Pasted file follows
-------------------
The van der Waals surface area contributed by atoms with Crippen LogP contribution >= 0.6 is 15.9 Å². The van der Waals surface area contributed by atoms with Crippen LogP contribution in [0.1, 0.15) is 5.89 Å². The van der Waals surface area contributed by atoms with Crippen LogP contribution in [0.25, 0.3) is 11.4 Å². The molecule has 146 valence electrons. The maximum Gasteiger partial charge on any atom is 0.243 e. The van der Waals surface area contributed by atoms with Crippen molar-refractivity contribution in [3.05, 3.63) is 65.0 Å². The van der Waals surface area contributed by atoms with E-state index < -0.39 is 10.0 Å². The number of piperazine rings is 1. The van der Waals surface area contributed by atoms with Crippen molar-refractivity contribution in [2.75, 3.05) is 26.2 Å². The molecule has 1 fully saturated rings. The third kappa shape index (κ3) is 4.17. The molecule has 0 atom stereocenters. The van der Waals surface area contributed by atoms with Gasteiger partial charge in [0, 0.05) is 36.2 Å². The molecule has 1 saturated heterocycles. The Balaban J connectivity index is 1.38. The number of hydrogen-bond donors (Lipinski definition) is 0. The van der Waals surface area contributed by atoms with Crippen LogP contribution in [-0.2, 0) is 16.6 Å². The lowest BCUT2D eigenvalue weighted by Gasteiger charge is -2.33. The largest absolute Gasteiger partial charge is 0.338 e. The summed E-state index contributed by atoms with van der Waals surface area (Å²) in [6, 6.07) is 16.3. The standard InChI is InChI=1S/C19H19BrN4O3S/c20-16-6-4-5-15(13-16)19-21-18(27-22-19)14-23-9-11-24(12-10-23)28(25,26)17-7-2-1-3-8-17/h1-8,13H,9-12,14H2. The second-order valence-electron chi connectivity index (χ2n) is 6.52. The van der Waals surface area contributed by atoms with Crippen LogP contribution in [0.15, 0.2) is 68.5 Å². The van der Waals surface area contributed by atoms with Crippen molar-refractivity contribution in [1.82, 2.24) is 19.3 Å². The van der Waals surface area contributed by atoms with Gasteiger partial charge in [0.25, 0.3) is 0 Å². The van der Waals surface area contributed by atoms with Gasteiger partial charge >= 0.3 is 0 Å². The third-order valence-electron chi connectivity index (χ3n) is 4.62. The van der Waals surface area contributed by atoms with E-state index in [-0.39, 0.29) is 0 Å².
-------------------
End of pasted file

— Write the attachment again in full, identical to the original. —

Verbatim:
The van der Waals surface area contributed by atoms with Crippen LogP contribution >= 0.6 is 15.9 Å². The van der Waals surface area contributed by atoms with Crippen LogP contribution in [0.1, 0.15) is 5.89 Å². The van der Waals surface area contributed by atoms with Crippen LogP contribution in [0.25, 0.3) is 11.4 Å². The molecule has 146 valence electrons. The maximum Gasteiger partial charge on any atom is 0.243 e. The van der Waals surface area contributed by atoms with Crippen molar-refractivity contribution in [3.05, 3.63) is 65.0 Å². The van der Waals surface area contributed by atoms with E-state index < -0.39 is 10.0 Å². The number of piperazine rings is 1. The van der Waals surface area contributed by atoms with Crippen molar-refractivity contribution in [2.75, 3.05) is 26.2 Å². The molecule has 1 fully saturated rings. The third kappa shape index (κ3) is 4.17. The molecule has 0 atom stereocenters. The van der Waals surface area contributed by atoms with Gasteiger partial charge in [0, 0.05) is 36.2 Å². The molecule has 1 saturated heterocycles. The Balaban J connectivity index is 1.38. The number of hydrogen-bond donors (Lipinski definition) is 0. The van der Waals surface area contributed by atoms with Crippen LogP contribution in [-0.2, 0) is 16.6 Å². The lowest BCUT2D eigenvalue weighted by Gasteiger charge is -2.33. The largest absolute Gasteiger partial charge is 0.338 e. The summed E-state index contributed by atoms with van der Waals surface area (Å²) in [6, 6.07) is 16.3. The standard InChI is InChI=1S/C19H19BrN4O3S/c20-16-6-4-5-15(13-16)19-21-18(27-22-19)14-23-9-11-24(12-10-23)28(25,26)17-7-2-1-3-8-17/h1-8,13H,9-12,14H2. The second-order valence-electron chi connectivity index (χ2n) is 6.52. The van der Waals surface area contributed by atoms with Crippen LogP contribution in [0.15, 0.2) is 68.5 Å². The van der Waals surface area contributed by atoms with Crippen molar-refractivity contribution in [1.82, 2.24) is 19.3 Å². The van der Waals surface area contributed by atoms with Gasteiger partial charge in [0.25, 0.3) is 0 Å². The van der Waals surface area contributed by atoms with Gasteiger partial charge >= 0.3 is 0 Å². The third-order valence-electron chi connectivity index (χ3n) is 4.62. The van der Waals surface area contributed by atoms with E-state index in [-0.39, 0.29) is 0 Å².